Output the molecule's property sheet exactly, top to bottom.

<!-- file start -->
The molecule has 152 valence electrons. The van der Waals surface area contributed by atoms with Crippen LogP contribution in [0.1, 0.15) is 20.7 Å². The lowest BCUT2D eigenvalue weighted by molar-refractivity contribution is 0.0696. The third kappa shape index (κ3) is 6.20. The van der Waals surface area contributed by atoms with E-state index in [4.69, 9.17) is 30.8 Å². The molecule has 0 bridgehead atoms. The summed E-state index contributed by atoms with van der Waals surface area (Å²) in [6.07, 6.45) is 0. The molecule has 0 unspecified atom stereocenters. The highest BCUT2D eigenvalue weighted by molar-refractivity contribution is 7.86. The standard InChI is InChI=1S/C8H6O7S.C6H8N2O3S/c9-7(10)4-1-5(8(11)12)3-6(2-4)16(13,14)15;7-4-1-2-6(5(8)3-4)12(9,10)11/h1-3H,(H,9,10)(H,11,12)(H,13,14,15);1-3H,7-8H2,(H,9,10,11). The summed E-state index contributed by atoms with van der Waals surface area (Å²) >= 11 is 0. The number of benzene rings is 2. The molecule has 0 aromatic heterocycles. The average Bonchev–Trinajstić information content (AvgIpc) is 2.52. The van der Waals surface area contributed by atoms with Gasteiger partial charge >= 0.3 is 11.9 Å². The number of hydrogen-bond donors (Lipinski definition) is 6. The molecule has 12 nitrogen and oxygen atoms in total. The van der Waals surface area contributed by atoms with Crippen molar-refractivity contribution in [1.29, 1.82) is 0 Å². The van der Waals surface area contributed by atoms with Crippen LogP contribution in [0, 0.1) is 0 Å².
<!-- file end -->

The molecule has 152 valence electrons. The van der Waals surface area contributed by atoms with Crippen LogP contribution in [0.1, 0.15) is 20.7 Å². The lowest BCUT2D eigenvalue weighted by molar-refractivity contribution is 0.0696. The third kappa shape index (κ3) is 6.20. The van der Waals surface area contributed by atoms with E-state index in [4.69, 9.17) is 30.8 Å². The molecule has 0 bridgehead atoms. The summed E-state index contributed by atoms with van der Waals surface area (Å²) in [6.07, 6.45) is 0. The molecule has 0 unspecified atom stereocenters. The highest BCUT2D eigenvalue weighted by molar-refractivity contribution is 7.86. The standard InChI is InChI=1S/C8H6O7S.C6H8N2O3S/c9-7(10)4-1-5(8(11)12)3-6(2-4)16(13,14)15;7-4-1-2-6(5(8)3-4)12(9,10)11/h1-3H,(H,9,10)(H,11,12)(H,13,14,15);1-3H,7-8H2,(H,9,10,11). The summed E-state index contributed by atoms with van der Waals surface area (Å²) >= 11 is 0. The number of benzene rings is 2. The molecule has 0 aromatic heterocycles. The average Bonchev–Trinajstić information content (AvgIpc) is 2.52. The van der Waals surface area contributed by atoms with Gasteiger partial charge >= 0.3 is 11.9 Å². The number of hydrogen-bond donors (Lipinski definition) is 6. The molecule has 12 nitrogen and oxygen atoms in total. The van der Waals surface area contributed by atoms with Crippen molar-refractivity contribution in [1.29, 1.82) is 0 Å². The van der Waals surface area contributed by atoms with Crippen LogP contribution in [0, 0.1) is 0 Å².